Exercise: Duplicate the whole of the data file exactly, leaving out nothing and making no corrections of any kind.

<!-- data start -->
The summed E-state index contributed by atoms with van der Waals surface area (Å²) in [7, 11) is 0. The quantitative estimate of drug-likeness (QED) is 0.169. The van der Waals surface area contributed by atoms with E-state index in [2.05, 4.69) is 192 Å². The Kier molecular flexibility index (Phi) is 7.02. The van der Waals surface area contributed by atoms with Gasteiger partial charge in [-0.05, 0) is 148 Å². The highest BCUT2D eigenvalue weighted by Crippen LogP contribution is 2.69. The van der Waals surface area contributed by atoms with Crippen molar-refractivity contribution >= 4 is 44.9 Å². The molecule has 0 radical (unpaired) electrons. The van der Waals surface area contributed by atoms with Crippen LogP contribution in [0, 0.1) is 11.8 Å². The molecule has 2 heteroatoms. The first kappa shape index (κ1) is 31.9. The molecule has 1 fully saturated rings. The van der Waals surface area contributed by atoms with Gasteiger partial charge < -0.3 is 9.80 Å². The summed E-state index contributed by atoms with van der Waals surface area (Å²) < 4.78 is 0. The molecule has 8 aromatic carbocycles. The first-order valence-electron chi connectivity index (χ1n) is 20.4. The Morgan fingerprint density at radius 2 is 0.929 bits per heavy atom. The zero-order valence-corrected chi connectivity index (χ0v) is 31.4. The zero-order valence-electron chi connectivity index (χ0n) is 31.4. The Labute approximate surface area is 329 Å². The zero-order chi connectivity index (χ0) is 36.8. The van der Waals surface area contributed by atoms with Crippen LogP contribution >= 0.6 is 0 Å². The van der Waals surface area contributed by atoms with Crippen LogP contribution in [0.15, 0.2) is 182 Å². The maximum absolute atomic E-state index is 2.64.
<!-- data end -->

The summed E-state index contributed by atoms with van der Waals surface area (Å²) in [7, 11) is 0. The quantitative estimate of drug-likeness (QED) is 0.169. The van der Waals surface area contributed by atoms with E-state index in [2.05, 4.69) is 192 Å². The Kier molecular flexibility index (Phi) is 7.02. The van der Waals surface area contributed by atoms with Gasteiger partial charge in [-0.05, 0) is 148 Å². The highest BCUT2D eigenvalue weighted by Crippen LogP contribution is 2.69. The van der Waals surface area contributed by atoms with Crippen molar-refractivity contribution >= 4 is 44.9 Å². The molecule has 0 radical (unpaired) electrons. The van der Waals surface area contributed by atoms with Crippen LogP contribution in [0, 0.1) is 11.8 Å². The molecule has 2 heteroatoms. The first kappa shape index (κ1) is 31.9. The molecule has 1 fully saturated rings. The van der Waals surface area contributed by atoms with Gasteiger partial charge < -0.3 is 9.80 Å². The summed E-state index contributed by atoms with van der Waals surface area (Å²) < 4.78 is 0. The molecule has 8 aromatic carbocycles. The first-order valence-electron chi connectivity index (χ1n) is 20.4. The Morgan fingerprint density at radius 2 is 0.929 bits per heavy atom. The zero-order valence-corrected chi connectivity index (χ0v) is 31.4. The zero-order valence-electron chi connectivity index (χ0n) is 31.4. The Labute approximate surface area is 329 Å². The zero-order chi connectivity index (χ0) is 36.8. The van der Waals surface area contributed by atoms with Crippen LogP contribution >= 0.6 is 0 Å². The van der Waals surface area contributed by atoms with Crippen LogP contribution in [0.15, 0.2) is 182 Å². The maximum absolute atomic E-state index is 2.64.